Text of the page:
• 26. It was not clear to this author what were the reasons why local residents joined the Parma Lodge. Theymay have interested in the cause of temperance at first and later were interested in their social activities.It is thought that at each lodge meeting the membership gathered to transaction lodge business, plannedfuture social activities, recommend and initiate new members, confer advanced degrees, hear lectures anddiscuss important issues in the community. Members voted on each new member who applied to jointhe lodge. If there were four black balls in the box when the ballot votes were counted, the person wasnot accepted in the lodge. Normally when the subordinate lodge was in session, members worn theircolorful regalia. It was not known, if the Parma Lodge ever held any open public meetings. Some lodgesdid have open public meetings. The author believed the Parma Lodge may have had a small privatelibrary for its members (2C).It is not known when Parma Lodge No. 79 ceased activities within Parma Township, Ohio. This may have been after1915 when local lodge members no longer agreed with the new international ideas that differed from its inceptionthat proclaimed the principles of an alcohol free life , sexual, and racial equality. Cuyahoga Countyland records indicate the Parma Protective Society existing in 1903 And the land parcel their buildingstood on was sold to Parma Hts. Village on June 30, 1915 (2D).This author had no list of elected officers and members to include with this historical account. Nolocal records or documentation existed in 2002 to mention any further specific details of this onceactive and secret temperance society. He was not certain if any of the original rituals were still usedduring time period the Parma Lodge existed. This author believed that the members of the ParmaLodge No. 79 helped to created Parma Heights Village out of Parma Township, Ohio in 1911.There seemed to be is evidence to suggest that both the Parma Lodge No. 79 and Parma Grange No. 1732 held meetings on different days of the month in Temperance Hall. It is known that The ParmaGrange met on the second and fourth Tuesday of each month at 8:00 p.m. and the Parma Lodge met onSaturday Nights at Temperance Hall. The author first thought the temperance society had dissolved andthat created a social void in the community. The Parma Grange was then established in part to fill thatcommunity social need and help the area farmers economically in 1909. However, since it was a secretsociety, both groups could have co-existed together until 1915 (2D). It was not known, if some arearesidents were members of both organizations.The author was told a few brief stories of the local temperance society in the early 1970s by Mr.Cogswell.However, specific details of how the organization functioned were never mentioned to recordhere in 2002. The temperance society members would meet and then `raid’ a local establishment servingalcohol in an effort to close it down. Sometimes, they were successful. It was said that the localtemperance society did not try to ‘ raid’ any establishments serving alcohol , if they were located outsideof Parma Township. If a owner of an tavern served alcohol , he was not accepted as a member of theParma Presbyterian Church, for example. There were several taverns along Wooster Pike (Pearl Road) inthe township. These taverns or inns were mentioned in some detail in the author’s paper concerning localstage routes and inns. The Wooster Pike was a major stagecoach route for mail delivery and passengersbetween Cleveland and Columbus, Ohio during the 1820s to 1890s.There were many local IOGT Lodges in the State of Ohio. Several had juvenile type lodges forchildren to be members of . There was a Juvenile Temple No. 85 in Brooklyn Village with MinnieBarlette as Superintendent in 1891. However, the Parma Lodge did not have any such juvenile typelodge in 1894-95 indicated by the limited and vague surviving records. The members visited otherlodges. D.R. Cogswell visited the one in Brooklyn. The following lodges existed in 1894 and 1895 inthe nearby Parma Township area: Berea No. 73; South Brooklyn No. 75; and Brooklyn Village No. 78.Kenneth_lavelle@yahoo.com 26 Wednesday, January 11, 2012 Kenneth J. Lavelle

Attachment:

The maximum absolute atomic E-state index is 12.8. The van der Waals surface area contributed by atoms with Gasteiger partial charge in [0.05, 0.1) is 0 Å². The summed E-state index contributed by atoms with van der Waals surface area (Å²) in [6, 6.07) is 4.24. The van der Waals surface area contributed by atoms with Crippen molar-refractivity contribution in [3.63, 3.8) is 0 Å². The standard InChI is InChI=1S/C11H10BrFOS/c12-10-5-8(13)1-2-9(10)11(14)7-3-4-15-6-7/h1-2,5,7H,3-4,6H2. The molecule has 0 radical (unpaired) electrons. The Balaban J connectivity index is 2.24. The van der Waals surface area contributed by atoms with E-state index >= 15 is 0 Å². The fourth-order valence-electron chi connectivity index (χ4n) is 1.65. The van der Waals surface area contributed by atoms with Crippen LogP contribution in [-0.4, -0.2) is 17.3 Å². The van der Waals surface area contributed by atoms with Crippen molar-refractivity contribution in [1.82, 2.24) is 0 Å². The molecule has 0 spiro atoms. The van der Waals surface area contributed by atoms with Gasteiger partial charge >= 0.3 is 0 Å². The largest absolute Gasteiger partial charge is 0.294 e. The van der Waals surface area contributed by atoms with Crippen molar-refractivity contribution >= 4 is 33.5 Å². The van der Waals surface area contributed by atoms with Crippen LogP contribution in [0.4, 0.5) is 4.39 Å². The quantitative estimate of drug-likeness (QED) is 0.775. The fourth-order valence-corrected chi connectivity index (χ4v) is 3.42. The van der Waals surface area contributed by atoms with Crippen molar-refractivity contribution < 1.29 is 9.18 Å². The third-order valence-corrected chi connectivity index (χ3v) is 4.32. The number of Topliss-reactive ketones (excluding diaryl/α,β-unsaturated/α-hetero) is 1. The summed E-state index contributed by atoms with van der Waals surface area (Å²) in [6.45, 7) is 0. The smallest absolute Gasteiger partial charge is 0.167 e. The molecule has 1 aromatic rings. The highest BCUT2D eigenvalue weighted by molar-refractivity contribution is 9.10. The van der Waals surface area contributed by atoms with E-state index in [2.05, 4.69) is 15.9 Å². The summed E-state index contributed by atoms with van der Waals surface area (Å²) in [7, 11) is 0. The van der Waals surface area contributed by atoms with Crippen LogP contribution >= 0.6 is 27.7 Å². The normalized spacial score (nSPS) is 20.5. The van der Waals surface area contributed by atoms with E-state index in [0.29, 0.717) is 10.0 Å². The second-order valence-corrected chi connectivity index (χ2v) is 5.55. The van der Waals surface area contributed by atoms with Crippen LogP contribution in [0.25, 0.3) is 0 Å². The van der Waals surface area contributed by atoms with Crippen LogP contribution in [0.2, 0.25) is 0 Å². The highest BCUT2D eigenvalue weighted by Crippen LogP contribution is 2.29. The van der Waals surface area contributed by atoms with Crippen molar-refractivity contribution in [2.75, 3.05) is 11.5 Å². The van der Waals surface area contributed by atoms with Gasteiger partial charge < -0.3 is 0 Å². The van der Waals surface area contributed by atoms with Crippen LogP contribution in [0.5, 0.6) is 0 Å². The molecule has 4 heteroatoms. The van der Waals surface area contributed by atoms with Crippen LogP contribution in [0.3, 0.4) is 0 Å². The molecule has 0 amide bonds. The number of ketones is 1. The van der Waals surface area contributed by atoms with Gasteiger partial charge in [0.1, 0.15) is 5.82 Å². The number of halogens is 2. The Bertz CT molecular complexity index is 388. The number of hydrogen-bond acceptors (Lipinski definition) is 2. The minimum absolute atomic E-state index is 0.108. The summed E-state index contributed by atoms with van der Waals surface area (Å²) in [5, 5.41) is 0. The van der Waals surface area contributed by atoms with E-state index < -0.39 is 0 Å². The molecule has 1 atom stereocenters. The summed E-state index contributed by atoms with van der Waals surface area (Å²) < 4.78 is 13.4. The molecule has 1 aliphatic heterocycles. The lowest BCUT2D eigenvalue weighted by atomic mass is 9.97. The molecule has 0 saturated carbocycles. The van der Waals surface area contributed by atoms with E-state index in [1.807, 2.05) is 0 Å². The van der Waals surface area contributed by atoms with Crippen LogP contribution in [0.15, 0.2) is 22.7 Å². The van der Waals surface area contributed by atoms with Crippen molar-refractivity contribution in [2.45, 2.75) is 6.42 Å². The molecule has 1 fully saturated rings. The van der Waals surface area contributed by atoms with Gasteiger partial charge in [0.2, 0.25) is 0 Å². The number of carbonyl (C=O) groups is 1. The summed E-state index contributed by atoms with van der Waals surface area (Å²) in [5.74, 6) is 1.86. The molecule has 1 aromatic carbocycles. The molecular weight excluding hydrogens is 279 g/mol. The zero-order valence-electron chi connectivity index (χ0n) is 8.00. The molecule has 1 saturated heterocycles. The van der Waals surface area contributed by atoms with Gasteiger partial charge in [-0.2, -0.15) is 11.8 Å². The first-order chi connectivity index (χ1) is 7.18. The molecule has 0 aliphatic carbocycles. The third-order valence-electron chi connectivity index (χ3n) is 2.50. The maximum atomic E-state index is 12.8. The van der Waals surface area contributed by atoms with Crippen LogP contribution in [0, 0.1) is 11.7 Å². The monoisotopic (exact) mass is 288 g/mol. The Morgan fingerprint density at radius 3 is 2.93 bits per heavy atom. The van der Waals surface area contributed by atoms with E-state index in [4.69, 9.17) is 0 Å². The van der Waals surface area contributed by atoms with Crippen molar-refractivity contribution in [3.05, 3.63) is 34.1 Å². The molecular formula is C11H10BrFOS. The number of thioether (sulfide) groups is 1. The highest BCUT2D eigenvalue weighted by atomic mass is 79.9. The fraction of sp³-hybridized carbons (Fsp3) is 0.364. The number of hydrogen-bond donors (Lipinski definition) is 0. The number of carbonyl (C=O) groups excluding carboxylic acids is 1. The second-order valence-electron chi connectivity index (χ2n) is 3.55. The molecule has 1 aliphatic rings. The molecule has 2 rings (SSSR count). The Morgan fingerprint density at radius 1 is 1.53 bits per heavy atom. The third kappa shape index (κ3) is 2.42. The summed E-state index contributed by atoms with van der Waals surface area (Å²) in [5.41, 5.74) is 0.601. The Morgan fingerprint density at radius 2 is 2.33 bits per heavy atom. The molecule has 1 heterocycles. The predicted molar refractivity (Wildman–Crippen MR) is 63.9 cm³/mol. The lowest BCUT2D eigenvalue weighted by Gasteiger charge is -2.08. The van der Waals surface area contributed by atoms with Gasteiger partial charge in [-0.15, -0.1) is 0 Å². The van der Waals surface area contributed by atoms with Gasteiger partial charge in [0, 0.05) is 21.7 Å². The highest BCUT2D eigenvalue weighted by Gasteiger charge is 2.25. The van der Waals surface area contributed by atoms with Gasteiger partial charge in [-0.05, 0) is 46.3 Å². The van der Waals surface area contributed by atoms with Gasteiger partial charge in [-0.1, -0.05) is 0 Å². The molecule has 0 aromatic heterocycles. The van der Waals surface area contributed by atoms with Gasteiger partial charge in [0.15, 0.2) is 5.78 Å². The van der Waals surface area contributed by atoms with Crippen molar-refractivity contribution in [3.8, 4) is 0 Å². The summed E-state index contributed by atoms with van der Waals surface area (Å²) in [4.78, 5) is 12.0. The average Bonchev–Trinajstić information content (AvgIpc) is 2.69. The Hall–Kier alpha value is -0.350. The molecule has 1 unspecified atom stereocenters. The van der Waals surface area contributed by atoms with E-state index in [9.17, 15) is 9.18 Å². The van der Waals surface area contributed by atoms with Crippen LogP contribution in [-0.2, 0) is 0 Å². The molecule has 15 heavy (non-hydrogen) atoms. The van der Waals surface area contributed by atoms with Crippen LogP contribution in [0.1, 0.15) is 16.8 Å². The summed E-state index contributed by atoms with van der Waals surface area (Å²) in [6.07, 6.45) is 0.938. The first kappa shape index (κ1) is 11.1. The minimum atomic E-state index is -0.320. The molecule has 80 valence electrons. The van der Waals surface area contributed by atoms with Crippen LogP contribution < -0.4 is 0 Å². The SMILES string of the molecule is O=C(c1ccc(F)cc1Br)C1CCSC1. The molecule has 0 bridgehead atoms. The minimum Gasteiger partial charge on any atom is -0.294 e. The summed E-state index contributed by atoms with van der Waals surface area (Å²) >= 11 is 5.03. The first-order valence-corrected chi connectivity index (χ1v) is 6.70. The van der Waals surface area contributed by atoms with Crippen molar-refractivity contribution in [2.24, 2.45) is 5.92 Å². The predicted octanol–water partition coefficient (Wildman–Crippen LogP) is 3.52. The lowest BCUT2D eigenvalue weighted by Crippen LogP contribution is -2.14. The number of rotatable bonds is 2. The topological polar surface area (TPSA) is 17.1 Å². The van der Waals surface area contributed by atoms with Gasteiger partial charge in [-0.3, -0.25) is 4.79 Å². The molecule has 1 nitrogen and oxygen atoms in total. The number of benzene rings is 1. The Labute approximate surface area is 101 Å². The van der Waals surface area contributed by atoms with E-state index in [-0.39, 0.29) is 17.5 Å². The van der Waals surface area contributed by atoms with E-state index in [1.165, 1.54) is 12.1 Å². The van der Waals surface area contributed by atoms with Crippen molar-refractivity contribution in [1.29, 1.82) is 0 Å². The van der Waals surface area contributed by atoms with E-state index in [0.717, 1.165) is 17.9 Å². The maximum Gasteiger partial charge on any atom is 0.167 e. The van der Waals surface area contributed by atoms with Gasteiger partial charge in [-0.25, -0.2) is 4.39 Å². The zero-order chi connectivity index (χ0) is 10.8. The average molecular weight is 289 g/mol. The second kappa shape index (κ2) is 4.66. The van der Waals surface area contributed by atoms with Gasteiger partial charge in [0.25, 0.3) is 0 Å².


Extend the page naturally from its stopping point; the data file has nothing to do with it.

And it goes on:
• 27. There seemed to be very few, if any records existing of these local lodges in 2002 (3).The organization and the Parma Lodge no longer exists. The Good Templars once claimed tohave 300,000 members. Many local lodges virtually disappeared in the early 1900s for severalpossible reasons, the author was aware of based on general knowledge of the time period andlimited information available in the Internet in 2002. The I.O.G.T. in general seemed to not allowU.S. citizens of ‘color’ (i.e. Negroes) to join their lodges after the Civil War (1861-1865) hadended. Thus, there were a limited number of possible white candidates to choose from to bemembers in some communities over time to replace those I.O.G.T. members who had died. Thisissue of racial discrimination forced some I.O.G.T. members in Ohio to join the more the liberalbranch in England who allowed members of ‘color’ (i.e. Negroes). In 1887, separate black lodgescould be established.Also, with the development of the movement toward Prohibition that became reality in 1919, thegoal of the American branch of the international organization was reached and no reason existedfor it to continue. In January, 1919 when the ramification of the 18th amendment to the U.S.Constitution was completed by States, after passage of the amendment in the U.S. Congress in1917, the goals had been reached. The Volstead Act of 1919 was latter repealed in 1933.Lastly, the increasing strength in movement of women gaining the right to vote in local andnational elections in 1920 divided the spare time of women I.O.G.T. members . This issue andcause in the early 1870s to the 1900s in the United States divided members of manyorganizations. It was not uncommon for a local lodge to fold, be suspended, or reorganized inOhio.The name of the organization was changed in 1902 to ‘The International Order of GoodTemplars’ (2). This reflected the change in the local focus of the U.S. based organization tobecome one of an international organization as its membership grew in foreign countries. Ithad become a more of An Swedish type of organization to preserve Swedish traditions thatincluded the former independent organization’s goals. ‘Internationalism’ is another possiblereason why many local U.S. lodges disbanded in the early 1900’s. The Swedish connection withthe IOGT began in 1879 when the movement was established there. The leadership of the IOGTwas under Swedish control and it remained that way between 1911 and 1930. Over theyears, the IOGT, as an temperance organization, has had little mention in the news mediathroughout the world.The ‘International Order of Good Templars’ changed its name again to be known as the ‘InternationalOrganization of Good Templars’ in 1992. The ‘International Organization of Good Templars’ carries onthe work of the former independent order. The national magazine is called The Good Templar. Itsgoverning body is the National Council. IOGT is a world-wide community. The aim of IOGT, has beensince it was founded in 1851, is the liberation of peoples of the world leading to a richer, freer andmore rewarding life. As a means of attaining this aim, IOGT today promotes a lifestyle free of alcoholand other drugs.The work of current IOGT and its member organizations is built on the principles of universal fellowshipand basic human democratic rights. The Good Templar movement believes that each individual is uniqueand has an infinite value. Everyone is entitled to personal freedom and is obliged to work for theimprovement of the quality of life for all people. IOGT seeks to promote democracy on all levels of society,Kenneth_lavelle@yahoo.com 27 Wednesday, January 11, 2012 Kenneth J. Lavelle